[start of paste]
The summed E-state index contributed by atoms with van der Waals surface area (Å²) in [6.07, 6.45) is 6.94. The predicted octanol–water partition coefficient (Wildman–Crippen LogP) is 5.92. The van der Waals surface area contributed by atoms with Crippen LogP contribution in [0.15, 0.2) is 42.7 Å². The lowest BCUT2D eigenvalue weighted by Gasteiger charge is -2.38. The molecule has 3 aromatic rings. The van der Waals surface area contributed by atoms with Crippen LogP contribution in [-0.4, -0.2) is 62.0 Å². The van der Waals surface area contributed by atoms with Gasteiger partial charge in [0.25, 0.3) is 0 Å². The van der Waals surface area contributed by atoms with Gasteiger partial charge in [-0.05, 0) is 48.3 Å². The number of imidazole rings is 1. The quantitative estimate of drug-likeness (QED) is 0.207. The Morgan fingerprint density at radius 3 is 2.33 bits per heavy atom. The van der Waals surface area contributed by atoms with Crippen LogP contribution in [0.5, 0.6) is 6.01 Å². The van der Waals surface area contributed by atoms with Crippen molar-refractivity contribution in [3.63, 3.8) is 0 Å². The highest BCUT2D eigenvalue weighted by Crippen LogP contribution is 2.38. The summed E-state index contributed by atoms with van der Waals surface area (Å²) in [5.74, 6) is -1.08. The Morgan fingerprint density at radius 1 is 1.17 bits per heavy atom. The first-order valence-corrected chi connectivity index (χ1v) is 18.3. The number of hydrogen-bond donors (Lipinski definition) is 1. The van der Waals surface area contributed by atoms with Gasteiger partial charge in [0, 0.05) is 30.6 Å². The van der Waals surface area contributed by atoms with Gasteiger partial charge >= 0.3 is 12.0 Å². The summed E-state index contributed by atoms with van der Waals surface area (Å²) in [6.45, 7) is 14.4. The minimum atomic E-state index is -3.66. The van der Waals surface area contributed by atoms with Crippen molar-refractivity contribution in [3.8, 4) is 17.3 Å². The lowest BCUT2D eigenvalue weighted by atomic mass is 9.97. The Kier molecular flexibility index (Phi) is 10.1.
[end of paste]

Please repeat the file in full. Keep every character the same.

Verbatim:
The summed E-state index contributed by atoms with van der Waals surface area (Å²) in [6.07, 6.45) is 6.94. The predicted octanol–water partition coefficient (Wildman–Crippen LogP) is 5.92. The van der Waals surface area contributed by atoms with Crippen LogP contribution in [0.15, 0.2) is 42.7 Å². The lowest BCUT2D eigenvalue weighted by Gasteiger charge is -2.38. The molecule has 3 aromatic rings. The van der Waals surface area contributed by atoms with Crippen LogP contribution in [-0.4, -0.2) is 62.0 Å². The van der Waals surface area contributed by atoms with Gasteiger partial charge in [0.25, 0.3) is 0 Å². The van der Waals surface area contributed by atoms with Gasteiger partial charge in [-0.05, 0) is 48.3 Å². The number of imidazole rings is 1. The quantitative estimate of drug-likeness (QED) is 0.207. The Morgan fingerprint density at radius 3 is 2.33 bits per heavy atom. The van der Waals surface area contributed by atoms with Crippen LogP contribution in [0.5, 0.6) is 6.01 Å². The van der Waals surface area contributed by atoms with Crippen molar-refractivity contribution in [3.63, 3.8) is 0 Å². The highest BCUT2D eigenvalue weighted by Crippen LogP contribution is 2.38. The summed E-state index contributed by atoms with van der Waals surface area (Å²) in [5.74, 6) is -1.08. The Morgan fingerprint density at radius 1 is 1.17 bits per heavy atom. The first-order valence-corrected chi connectivity index (χ1v) is 18.3. The number of hydrogen-bond donors (Lipinski definition) is 1. The van der Waals surface area contributed by atoms with Gasteiger partial charge in [0, 0.05) is 30.6 Å². The van der Waals surface area contributed by atoms with Gasteiger partial charge >= 0.3 is 12.0 Å². The summed E-state index contributed by atoms with van der Waals surface area (Å²) in [6.45, 7) is 14.4. The minimum atomic E-state index is -3.66. The van der Waals surface area contributed by atoms with Crippen molar-refractivity contribution in [3.8, 4) is 17.3 Å². The lowest BCUT2D eigenvalue weighted by atomic mass is 9.97. The Kier molecular flexibility index (Phi) is 10.1.